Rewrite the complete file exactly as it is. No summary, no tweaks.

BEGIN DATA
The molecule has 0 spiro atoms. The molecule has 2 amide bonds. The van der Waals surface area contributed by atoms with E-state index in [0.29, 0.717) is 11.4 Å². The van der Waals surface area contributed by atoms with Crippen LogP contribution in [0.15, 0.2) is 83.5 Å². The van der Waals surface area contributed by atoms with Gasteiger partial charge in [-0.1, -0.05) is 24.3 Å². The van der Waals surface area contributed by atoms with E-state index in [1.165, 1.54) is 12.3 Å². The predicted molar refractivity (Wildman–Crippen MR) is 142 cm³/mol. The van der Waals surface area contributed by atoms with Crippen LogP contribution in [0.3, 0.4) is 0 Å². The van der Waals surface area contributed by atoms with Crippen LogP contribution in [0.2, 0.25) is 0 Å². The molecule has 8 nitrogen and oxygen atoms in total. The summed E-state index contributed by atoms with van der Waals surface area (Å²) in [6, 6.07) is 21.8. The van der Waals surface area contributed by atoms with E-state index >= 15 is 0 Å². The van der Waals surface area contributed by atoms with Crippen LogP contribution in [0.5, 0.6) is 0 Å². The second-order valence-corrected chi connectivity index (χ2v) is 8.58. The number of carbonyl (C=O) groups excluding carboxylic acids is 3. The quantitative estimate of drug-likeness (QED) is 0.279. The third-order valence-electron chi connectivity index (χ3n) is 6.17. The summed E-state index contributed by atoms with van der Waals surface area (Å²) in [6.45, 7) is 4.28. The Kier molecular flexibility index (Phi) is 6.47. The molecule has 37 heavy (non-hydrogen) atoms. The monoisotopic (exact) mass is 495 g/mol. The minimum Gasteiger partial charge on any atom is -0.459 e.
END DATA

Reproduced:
The molecule has 0 spiro atoms. The molecule has 2 amide bonds. The van der Waals surface area contributed by atoms with E-state index in [0.29, 0.717) is 11.4 Å². The van der Waals surface area contributed by atoms with Crippen LogP contribution in [0.15, 0.2) is 83.5 Å². The van der Waals surface area contributed by atoms with Gasteiger partial charge in [-0.1, -0.05) is 24.3 Å². The van der Waals surface area contributed by atoms with E-state index in [1.165, 1.54) is 12.3 Å². The predicted molar refractivity (Wildman–Crippen MR) is 142 cm³/mol. The van der Waals surface area contributed by atoms with Crippen LogP contribution in [0.3, 0.4) is 0 Å². The van der Waals surface area contributed by atoms with Crippen LogP contribution in [0.2, 0.25) is 0 Å². The molecule has 8 nitrogen and oxygen atoms in total. The summed E-state index contributed by atoms with van der Waals surface area (Å²) in [6, 6.07) is 21.8. The van der Waals surface area contributed by atoms with E-state index >= 15 is 0 Å². The van der Waals surface area contributed by atoms with Crippen LogP contribution in [0.5, 0.6) is 0 Å². The second-order valence-corrected chi connectivity index (χ2v) is 8.58. The number of carbonyl (C=O) groups excluding carboxylic acids is 3. The quantitative estimate of drug-likeness (QED) is 0.279. The third-order valence-electron chi connectivity index (χ3n) is 6.17. The summed E-state index contributed by atoms with van der Waals surface area (Å²) in [6.45, 7) is 4.28. The Kier molecular flexibility index (Phi) is 6.47. The molecule has 37 heavy (non-hydrogen) atoms. The monoisotopic (exact) mass is 495 g/mol. The minimum Gasteiger partial charge on any atom is -0.459 e.